When you buy a home, you’ll usually have to pay a long list of closing costs, which include fees to the lender. But what if you can’t afford closing costs, or you simply want to avoid them?

No-closing-cost mortgages may sound like the solution, but their name can be deceiving. While your upfront closing costs will be covered by your lender, you’ll pay for them eventually in the form of a higher mortgage interest rate or principal. 

Key Takeaways: 


What Is a No-Closing-Cost Mortgage?

A no-closing-cost mortgage is a home loan where closing costs are covered by the lender in exchange for a higher interest rate or principal. While you may still have to pay an application fee and third-party fees for appraisals and home inspections, the lender doesn’t tack on an added closing fee.

No-closing-cost mortgages can help buyers who don’t have enough cash to cover closing costs out of pocket, but significant increases to a loan’s interest rate could mean paying more in the long term.

“A no-closing-cost mortgage can be a good deal in some situations, but it’s important to look at more than just the closing costs,” says Michael Anderson, a certified financial planner and independent financial advisor at Maranatha Financial in Ventura, California.

Some no-closing-cost mortgages are advertised under different names. These names include:

  • No-fee mortgage.
  • Zero-closing-cost mortgage.
  • No-cost mortgage.
  • No-closing-fees mortgage.
  • No-closing-cost home loan.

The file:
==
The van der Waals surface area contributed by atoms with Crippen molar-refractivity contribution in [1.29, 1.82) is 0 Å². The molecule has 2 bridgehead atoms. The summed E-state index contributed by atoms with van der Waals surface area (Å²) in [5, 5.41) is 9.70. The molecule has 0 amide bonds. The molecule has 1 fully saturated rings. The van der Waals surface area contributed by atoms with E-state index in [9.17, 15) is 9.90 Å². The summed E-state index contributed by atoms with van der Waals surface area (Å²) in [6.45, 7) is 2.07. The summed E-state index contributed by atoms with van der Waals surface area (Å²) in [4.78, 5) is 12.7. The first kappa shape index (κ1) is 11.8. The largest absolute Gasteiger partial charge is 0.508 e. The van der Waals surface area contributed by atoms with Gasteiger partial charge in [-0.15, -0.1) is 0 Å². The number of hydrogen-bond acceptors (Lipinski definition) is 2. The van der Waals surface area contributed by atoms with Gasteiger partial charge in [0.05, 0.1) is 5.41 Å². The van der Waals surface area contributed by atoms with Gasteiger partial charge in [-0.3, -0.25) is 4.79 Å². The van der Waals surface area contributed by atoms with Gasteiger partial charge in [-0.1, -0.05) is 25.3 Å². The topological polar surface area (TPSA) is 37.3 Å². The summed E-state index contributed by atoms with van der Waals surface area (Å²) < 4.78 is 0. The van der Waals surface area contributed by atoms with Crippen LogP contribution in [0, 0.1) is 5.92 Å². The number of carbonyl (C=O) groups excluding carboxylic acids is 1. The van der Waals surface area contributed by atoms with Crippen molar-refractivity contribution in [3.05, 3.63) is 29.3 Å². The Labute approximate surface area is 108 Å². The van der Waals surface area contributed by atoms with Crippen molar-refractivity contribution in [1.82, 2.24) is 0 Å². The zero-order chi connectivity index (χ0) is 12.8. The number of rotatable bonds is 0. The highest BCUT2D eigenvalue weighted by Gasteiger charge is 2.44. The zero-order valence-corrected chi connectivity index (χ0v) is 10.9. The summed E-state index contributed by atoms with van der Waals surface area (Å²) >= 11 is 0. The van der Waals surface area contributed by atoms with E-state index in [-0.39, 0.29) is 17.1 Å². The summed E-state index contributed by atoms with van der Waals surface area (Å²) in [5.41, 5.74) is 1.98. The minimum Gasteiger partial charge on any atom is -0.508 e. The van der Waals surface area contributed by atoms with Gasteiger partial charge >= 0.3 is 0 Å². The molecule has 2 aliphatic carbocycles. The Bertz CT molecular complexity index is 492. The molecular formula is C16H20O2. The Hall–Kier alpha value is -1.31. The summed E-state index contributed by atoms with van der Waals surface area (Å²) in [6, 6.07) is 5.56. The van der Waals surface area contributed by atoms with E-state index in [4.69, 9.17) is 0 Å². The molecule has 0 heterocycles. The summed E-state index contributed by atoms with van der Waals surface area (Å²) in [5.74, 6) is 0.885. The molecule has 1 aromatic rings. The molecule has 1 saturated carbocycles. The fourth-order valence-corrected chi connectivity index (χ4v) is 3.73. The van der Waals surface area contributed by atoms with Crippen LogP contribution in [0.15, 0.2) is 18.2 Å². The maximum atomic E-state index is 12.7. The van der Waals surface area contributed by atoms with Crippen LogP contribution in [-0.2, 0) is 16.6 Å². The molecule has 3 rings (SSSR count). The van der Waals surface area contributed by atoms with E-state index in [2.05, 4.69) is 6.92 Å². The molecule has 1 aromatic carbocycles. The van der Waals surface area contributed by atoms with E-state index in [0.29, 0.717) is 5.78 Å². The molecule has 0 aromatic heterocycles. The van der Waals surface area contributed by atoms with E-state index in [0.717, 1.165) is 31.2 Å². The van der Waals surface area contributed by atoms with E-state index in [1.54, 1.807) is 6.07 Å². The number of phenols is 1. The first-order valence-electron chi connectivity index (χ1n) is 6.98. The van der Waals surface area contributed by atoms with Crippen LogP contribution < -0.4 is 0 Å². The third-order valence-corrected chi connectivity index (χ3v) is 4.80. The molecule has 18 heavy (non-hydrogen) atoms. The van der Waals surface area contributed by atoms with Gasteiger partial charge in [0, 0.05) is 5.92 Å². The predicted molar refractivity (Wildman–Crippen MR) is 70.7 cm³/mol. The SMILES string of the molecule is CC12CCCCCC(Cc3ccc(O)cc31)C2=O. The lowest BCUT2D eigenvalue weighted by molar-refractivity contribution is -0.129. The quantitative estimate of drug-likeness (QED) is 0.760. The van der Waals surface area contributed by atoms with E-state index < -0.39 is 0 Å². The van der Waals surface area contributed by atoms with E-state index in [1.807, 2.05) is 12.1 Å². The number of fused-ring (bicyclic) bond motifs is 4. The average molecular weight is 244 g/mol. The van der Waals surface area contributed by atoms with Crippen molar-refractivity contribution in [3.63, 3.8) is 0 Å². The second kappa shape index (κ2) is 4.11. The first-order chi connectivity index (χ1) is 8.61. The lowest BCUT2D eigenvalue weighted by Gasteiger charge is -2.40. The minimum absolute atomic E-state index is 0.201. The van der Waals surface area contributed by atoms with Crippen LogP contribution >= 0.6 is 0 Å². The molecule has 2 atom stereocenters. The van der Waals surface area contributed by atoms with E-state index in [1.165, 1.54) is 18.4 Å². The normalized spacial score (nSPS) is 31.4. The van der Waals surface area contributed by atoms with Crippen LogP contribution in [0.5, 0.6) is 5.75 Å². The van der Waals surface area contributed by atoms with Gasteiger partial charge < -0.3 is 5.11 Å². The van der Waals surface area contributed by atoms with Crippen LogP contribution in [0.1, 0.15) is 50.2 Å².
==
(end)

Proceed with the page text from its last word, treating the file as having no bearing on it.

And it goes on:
Regardless of the name, it’s important to understand the details to know exactly what you’re paying for.

What do closing costs include?

Closing costs are paid during the closing process. While you also may make a significant down payment and pay real estate agent commissions, those won’t be included in your estimated closing costs.

Average total closing costs are typically around 2% to 5% of the home’s purchase price. This means a $250,000 home requires approximately $5,000 to $12,500 in upfront closing costs.

It’s important to factor in all potential closing costs when picking a home and a mortgage to ensure you can afford the home in the long run. These are the most common closing costs you’ll likely encounter:

  • Appraisal fees. Home appraisals are typically required by lenders to verify the home’s value, which determines how much they’ll lend to you. 
  • Tax service fees. Title insurance companies, banks, or other providers may take on several tax-related tasks for a fee. This includes verifying property taxes to ensure there are no tax liens on the home. 
  • Title insurance. Title insurance provides financial protection if you buy a home and someone files a lawsuit saying they have a legal claim against the home. You’re usually required to buy lenders title insurance, which protects lenders. 
  • Taxes. Most property sales require filing forms with local government offices — usually at a cost. If applicable, title or property change taxes could also be included.
  • Prepaid expenses. Many lenders handle property taxes and homeowners insurance payments on behalf of the homeowner through an escrow account. This can also include any interest until your first payment is due.

How Do No-Closing-Cost Mortgages Work?